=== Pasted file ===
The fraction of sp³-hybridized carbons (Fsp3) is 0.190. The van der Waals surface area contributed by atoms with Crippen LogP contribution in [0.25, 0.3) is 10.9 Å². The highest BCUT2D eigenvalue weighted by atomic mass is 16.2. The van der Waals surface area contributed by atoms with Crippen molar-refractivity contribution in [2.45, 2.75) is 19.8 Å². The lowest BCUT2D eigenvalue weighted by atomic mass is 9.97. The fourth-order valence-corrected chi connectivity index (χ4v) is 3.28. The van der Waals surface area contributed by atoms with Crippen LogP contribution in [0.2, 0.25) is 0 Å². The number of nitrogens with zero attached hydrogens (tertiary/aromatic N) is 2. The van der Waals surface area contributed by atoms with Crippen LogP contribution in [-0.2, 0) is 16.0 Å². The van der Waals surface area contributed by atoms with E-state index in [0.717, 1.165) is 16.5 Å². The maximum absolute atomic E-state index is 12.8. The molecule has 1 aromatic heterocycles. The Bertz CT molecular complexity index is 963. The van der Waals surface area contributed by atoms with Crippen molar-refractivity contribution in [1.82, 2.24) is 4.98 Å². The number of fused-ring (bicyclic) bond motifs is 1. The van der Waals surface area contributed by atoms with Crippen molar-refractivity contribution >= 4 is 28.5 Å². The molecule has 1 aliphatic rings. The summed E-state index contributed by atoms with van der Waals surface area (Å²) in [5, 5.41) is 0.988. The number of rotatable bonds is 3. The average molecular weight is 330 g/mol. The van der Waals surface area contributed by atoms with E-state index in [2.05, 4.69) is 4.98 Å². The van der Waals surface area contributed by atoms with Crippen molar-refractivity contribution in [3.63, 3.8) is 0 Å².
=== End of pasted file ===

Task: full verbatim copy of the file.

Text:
The fraction of sp³-hybridized carbons (Fsp3) is 0.190. The van der Waals surface area contributed by atoms with Crippen LogP contribution in [0.25, 0.3) is 10.9 Å². The highest BCUT2D eigenvalue weighted by atomic mass is 16.2. The van der Waals surface area contributed by atoms with Crippen molar-refractivity contribution in [2.45, 2.75) is 19.8 Å². The lowest BCUT2D eigenvalue weighted by atomic mass is 9.97. The fourth-order valence-corrected chi connectivity index (χ4v) is 3.28. The van der Waals surface area contributed by atoms with Crippen LogP contribution in [0.2, 0.25) is 0 Å². The number of nitrogens with zero attached hydrogens (tertiary/aromatic N) is 2. The van der Waals surface area contributed by atoms with Crippen LogP contribution in [-0.2, 0) is 16.0 Å². The van der Waals surface area contributed by atoms with E-state index in [0.717, 1.165) is 16.5 Å². The maximum absolute atomic E-state index is 12.8. The molecule has 1 aromatic heterocycles. The Bertz CT molecular complexity index is 963. The van der Waals surface area contributed by atoms with Crippen molar-refractivity contribution in [1.82, 2.24) is 4.98 Å². The number of fused-ring (bicyclic) bond motifs is 1. The van der Waals surface area contributed by atoms with Crippen molar-refractivity contribution >= 4 is 28.5 Å². The molecule has 1 aliphatic rings. The summed E-state index contributed by atoms with van der Waals surface area (Å²) in [5, 5.41) is 0.988. The number of rotatable bonds is 3. The average molecular weight is 330 g/mol. The van der Waals surface area contributed by atoms with E-state index in [2.05, 4.69) is 4.98 Å². The van der Waals surface area contributed by atoms with Crippen molar-refractivity contribution in [3.63, 3.8) is 0 Å².